The single most important thing to understand about the Senate impeachment trial is that it is all for show, meant to influence the November election. Yes, the House managers and president’s attorney will present formal arguments to the Senate. The real argument, though, is intended for the public in 10 months. It always has been. That argument will play out in the media and on the campaign trail.
There are three sets of elections that matter: presidential ballots in six or seven contested states (the industrial Midwest, Florida, and a few others), Senate ballots in Maine, Colorado, Arizona, Iowa and North Carolina (where Republican incumbents are vulnerable), and about 30 Democratic House members in red districts, whose fate will decide the next Speaker. Unless Trump holds the Senate, he cannot move forward with his agenda of fundamentally changing the federal courts and rolling back the administrative state. If the Democrats retain the House, Trump will face still more investigations and cannot pass major legislation.
Speaker Nancy Pelosi always understood removing Trump was extremely unlikely. That’s why she was so reluctant to embark on impeachment. But after the ‘whistleblower’ (working with Adam Schiff’s office) complained about Trump’s call to Ukraine, her caucus thought they finally had a convincing case. They didn’t, at least not as far as independent voters were concerned. Polls show the country is still evenly split on the issue, far short of the super-majority needed to convince senators to remove a president.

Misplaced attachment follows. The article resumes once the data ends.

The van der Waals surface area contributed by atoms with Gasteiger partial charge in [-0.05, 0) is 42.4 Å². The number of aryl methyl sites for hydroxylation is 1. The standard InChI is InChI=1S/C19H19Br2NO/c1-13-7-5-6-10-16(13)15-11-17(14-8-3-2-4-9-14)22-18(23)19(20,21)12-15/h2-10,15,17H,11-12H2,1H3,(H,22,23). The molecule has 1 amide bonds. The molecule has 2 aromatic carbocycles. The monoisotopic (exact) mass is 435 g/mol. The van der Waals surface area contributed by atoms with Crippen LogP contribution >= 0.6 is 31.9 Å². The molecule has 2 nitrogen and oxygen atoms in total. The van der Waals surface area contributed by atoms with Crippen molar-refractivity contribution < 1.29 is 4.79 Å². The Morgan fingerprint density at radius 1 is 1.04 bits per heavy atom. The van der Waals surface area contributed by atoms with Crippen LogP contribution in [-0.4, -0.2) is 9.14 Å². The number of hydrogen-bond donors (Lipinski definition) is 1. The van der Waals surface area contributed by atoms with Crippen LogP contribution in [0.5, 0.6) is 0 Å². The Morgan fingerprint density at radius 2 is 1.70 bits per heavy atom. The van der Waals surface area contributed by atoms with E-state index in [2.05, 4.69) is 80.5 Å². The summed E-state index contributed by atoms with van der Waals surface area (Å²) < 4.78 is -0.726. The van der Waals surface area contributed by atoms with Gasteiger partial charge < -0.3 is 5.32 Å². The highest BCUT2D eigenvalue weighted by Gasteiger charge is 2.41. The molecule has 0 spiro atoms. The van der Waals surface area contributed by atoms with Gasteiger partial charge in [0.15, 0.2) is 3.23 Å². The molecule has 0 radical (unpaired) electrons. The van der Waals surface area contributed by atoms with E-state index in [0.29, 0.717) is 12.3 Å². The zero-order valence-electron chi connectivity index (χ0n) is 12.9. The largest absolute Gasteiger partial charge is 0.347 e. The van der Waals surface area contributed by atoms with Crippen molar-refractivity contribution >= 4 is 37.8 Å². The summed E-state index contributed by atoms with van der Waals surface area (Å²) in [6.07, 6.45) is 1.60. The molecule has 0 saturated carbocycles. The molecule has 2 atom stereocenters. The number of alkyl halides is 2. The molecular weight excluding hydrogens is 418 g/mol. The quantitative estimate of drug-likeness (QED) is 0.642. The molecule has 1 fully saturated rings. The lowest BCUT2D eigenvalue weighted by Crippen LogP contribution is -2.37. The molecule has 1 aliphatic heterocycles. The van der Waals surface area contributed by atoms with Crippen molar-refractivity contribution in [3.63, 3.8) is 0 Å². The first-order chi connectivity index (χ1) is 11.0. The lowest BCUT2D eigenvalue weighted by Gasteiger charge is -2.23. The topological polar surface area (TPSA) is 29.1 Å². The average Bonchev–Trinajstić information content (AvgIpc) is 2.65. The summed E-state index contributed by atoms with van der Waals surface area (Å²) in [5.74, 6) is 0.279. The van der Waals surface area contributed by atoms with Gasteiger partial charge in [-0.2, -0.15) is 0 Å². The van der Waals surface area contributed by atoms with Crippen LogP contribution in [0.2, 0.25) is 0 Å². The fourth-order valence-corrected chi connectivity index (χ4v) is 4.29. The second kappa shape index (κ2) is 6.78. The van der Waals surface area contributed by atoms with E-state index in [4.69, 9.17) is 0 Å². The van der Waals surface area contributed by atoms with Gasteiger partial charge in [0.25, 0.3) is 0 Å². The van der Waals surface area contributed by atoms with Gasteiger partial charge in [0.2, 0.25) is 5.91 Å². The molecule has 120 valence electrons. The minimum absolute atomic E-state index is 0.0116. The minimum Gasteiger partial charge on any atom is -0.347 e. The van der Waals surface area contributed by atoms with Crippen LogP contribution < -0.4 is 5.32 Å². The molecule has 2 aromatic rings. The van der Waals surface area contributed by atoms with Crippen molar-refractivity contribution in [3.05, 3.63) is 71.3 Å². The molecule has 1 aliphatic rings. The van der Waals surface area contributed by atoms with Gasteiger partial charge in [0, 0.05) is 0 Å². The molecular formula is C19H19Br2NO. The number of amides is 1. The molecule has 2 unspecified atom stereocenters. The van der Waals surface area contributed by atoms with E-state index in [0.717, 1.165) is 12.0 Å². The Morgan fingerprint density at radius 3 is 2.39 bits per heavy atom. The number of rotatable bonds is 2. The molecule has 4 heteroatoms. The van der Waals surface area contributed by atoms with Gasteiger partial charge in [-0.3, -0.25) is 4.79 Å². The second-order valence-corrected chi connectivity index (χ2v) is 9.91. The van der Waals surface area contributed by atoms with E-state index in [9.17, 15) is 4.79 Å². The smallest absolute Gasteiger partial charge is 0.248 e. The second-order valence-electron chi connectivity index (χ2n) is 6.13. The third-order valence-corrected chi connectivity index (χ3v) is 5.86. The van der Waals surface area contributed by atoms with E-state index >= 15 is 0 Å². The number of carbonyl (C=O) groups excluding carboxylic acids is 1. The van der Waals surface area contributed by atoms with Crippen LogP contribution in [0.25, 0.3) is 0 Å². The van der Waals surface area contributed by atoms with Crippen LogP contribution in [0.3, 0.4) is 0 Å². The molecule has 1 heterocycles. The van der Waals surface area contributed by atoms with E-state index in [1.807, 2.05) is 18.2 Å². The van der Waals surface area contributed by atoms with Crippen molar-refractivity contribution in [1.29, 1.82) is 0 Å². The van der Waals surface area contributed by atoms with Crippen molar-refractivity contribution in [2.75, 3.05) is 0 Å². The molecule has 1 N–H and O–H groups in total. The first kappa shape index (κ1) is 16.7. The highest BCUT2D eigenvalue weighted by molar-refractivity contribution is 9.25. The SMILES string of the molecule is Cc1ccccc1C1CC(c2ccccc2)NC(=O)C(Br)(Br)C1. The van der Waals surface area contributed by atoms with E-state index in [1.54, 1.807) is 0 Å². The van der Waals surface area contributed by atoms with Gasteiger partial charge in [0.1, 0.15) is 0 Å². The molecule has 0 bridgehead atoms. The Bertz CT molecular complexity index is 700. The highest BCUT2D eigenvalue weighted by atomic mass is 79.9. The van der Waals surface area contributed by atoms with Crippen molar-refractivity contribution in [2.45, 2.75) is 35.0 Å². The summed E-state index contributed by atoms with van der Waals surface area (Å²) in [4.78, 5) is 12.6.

This split leaves Senate Democrats with two strategies; they will use both. One is to force vulnerable senators to take hard votes about witnesses and say any negative votes are a ‘cover-up’. Second, Democrats will return to their Kavanaugh strategy of adding last-minute ‘revelations’ and calling them ‘bombshells’. The mainstream media, eager to damage the president and fill the airwaves, will play them up. If it bleeds (Trump), it leads. Again, the entire strategy is to inflict political damage in November, not only on Trump but on vulnerable Republican senators.
Senate Majority Leader Mitch McConnell’s counter is to keep Democratic presidential candidates sitting mute in their seats throughout the entire evening news cycle as crucial primaries approach in Iowa, New Hampshire, South Carolina, and Nevada. Nothing will irritate Sens. Warren, Sanders, Klobuchar and Bennet more or prompt them to seek a quick ending. Meanwhile, Trump’s team will argue ferociously (but in somber, legal language) in the Senate chamber while his media-savvy attorneys do prime-time TV interviews, facing clunkers like Jerry Nadler and Adam Schiff. They will say the new information is shoddy and only shows how much the Democrats need to bolster their already-weak case.
Remember: the audience is not the Senate. It never was. It’s the voting public. From now on, the airwaves will be full of sound and fury, signifying November.